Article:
Symbology of Anna Valdez

This slideshow requires JavaScript.

It was my pleasure to meet wonderful Bay-area based artist Anna Valdez and work on the essay for this book as well as to be part of the artist talk and exhibition opening at Hashimoto Contemporary, New York on October 5, 2019.

The second essay from this book was authored by Chad Alligood. The book was published in conjunction with Hashimoto Contemporary by Paragon Publishers.


Here is except from the introductory passage:

Symbology of Anna Valdez

Anna Valdez approaches her still lifes simultaneously as an archeologist, but also as a plant explorer, a gardener, a botanist, as well as a landscape designer. As the former, she reaches back to her scientific training in an attempt to reconstitute elements of our culture through  her arrangements of objects. As a plant explorer, first, she grows her subject matter through the selective process of the actual gardening in her backyard and then probes it with her eye. Through observation and visual description of minute transformations in the living things in front of her, Valdez follows the cycle of life with an acute degree of detail.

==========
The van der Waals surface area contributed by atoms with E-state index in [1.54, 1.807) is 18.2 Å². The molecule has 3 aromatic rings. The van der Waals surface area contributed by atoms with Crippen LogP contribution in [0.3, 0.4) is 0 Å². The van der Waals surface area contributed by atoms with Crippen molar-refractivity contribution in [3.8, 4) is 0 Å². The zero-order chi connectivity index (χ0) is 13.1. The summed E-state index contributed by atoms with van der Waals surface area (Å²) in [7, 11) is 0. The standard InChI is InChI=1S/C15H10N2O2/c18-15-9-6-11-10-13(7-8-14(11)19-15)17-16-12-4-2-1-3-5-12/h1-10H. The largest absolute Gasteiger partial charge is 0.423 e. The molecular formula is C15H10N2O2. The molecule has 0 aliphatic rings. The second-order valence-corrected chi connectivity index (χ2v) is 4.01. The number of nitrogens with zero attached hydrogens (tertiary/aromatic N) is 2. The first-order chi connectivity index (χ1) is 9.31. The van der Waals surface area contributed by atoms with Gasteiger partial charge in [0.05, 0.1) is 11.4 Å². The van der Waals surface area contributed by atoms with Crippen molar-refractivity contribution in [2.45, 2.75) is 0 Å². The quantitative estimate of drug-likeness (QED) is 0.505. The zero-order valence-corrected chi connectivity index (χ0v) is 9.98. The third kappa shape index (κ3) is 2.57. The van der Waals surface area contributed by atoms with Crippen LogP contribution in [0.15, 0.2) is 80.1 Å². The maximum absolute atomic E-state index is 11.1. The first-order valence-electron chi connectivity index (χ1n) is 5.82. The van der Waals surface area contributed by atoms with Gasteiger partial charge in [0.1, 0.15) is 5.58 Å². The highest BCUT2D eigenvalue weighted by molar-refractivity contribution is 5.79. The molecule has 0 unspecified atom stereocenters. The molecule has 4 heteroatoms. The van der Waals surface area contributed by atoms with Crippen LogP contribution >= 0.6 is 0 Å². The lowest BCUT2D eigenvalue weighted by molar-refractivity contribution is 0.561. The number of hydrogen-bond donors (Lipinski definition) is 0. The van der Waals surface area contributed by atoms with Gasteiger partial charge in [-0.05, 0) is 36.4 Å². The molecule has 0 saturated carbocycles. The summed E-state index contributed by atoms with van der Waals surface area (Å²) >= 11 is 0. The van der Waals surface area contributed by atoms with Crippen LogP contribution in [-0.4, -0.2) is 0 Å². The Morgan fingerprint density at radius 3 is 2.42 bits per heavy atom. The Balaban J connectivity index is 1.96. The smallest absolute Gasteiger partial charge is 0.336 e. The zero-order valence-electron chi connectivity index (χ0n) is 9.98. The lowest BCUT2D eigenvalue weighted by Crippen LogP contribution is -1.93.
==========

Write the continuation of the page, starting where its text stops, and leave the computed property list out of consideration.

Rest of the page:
Valdez brings a searching attitude, vigor and fluidity to the cannon of the still life genre. Flower arrangement was thought of as art through the ages and its depictions by artists is replete throughout the history of Western visual art. The first depiction of flower inside in a makeshift container is from the 14th century BC Egyptian tomb of King Apy: the royal couple sits together holding stylized bouquet  of lotuses. The earliest known depiction of flowers arranged in a constrainer in the Western world comes from first century Roman mosaic depicting charming basket of roses.[1] Looking at these fragmentary still lifes we can still imagine the culture that created it…




[1] Katharine S. White, “Onward and Upward in the Garden,” Ed.E.B.White., New York Review Books, New York,1979.


Relevant links: